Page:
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Journal publishing agreements come in many different forms and go by many different names. However, most agreements share a set of key clauses.
In this part of a publishing agreement, the author grants the publisher some rights under copyright for the purpose of publishing the article. This can take the form of a copyright transfer or a copyright license.
By transferring copyright, the author gives their rights to the publisher, making the publisher the new copyright owner of the article. Transfers include a verb that indicates that copyright is changing hands (i.e. "assign", "transfer", or "convey") and a phrase that makes clear that all rights under copyright are included (i.e. "all right, title and interest", "all copyright", or "all ownership").
By licensing copyright, the author gives the publisher permission to use the article in ways that would otherwise infringe copyright. Because licenses can apply to all or any subset of the rights available to the copyright owner, agreements involving a license will specify which rights are included, often mentioning particular formats or geographic regions for publication, as well as the period of time for which the license will remain in effect.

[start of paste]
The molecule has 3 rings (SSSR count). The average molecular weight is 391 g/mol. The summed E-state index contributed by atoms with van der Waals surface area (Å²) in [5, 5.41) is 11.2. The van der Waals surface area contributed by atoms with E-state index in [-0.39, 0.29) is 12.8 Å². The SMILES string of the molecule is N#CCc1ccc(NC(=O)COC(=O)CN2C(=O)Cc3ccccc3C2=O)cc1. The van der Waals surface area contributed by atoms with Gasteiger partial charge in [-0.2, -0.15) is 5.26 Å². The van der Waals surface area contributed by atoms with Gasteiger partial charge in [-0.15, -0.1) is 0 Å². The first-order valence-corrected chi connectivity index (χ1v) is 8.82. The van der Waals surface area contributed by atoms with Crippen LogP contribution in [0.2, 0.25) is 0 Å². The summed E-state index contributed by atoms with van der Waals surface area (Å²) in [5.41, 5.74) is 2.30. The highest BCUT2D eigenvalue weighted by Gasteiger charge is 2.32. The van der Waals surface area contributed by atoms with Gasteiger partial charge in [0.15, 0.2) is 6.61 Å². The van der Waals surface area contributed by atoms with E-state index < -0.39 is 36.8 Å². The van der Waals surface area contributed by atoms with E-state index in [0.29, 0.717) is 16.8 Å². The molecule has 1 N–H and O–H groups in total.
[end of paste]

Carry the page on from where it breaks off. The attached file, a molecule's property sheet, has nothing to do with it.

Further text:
Licenses can be exclusive or non-exclusive:
Including representations and warranties in a journal publishing contract allows the publisher to have the author confirm a set of statements about the article, with the aim of ensuring that publishing the article will not create any legal issues for which the publisher may be responsible.
Representations and warranties in journal publishing agreements usually ask the author to verify that:
Journal publishing agreements often include language that specifies the particular rights the article's author can continue to exercise after the agreement has been signed. These may be referred to as "Rights Retained" or "Permitted Uses" by the author. In situations where copyright has been transferred or exclusively licensed to the publisher, this section represents the publisher's commitment to license rights back to the author on a non-exclusive basis.
Journal publishing agreements may include a variety of additional sections. Some commonly included additional terms include:
Examine the examples below to practice spotting the key clauses discussed here within the context of a complete publishing contract.
This guide and the accompanying workshop materials were created by Rochelle Lundy and Julia Hon, University of Washington iSchool class of 2018.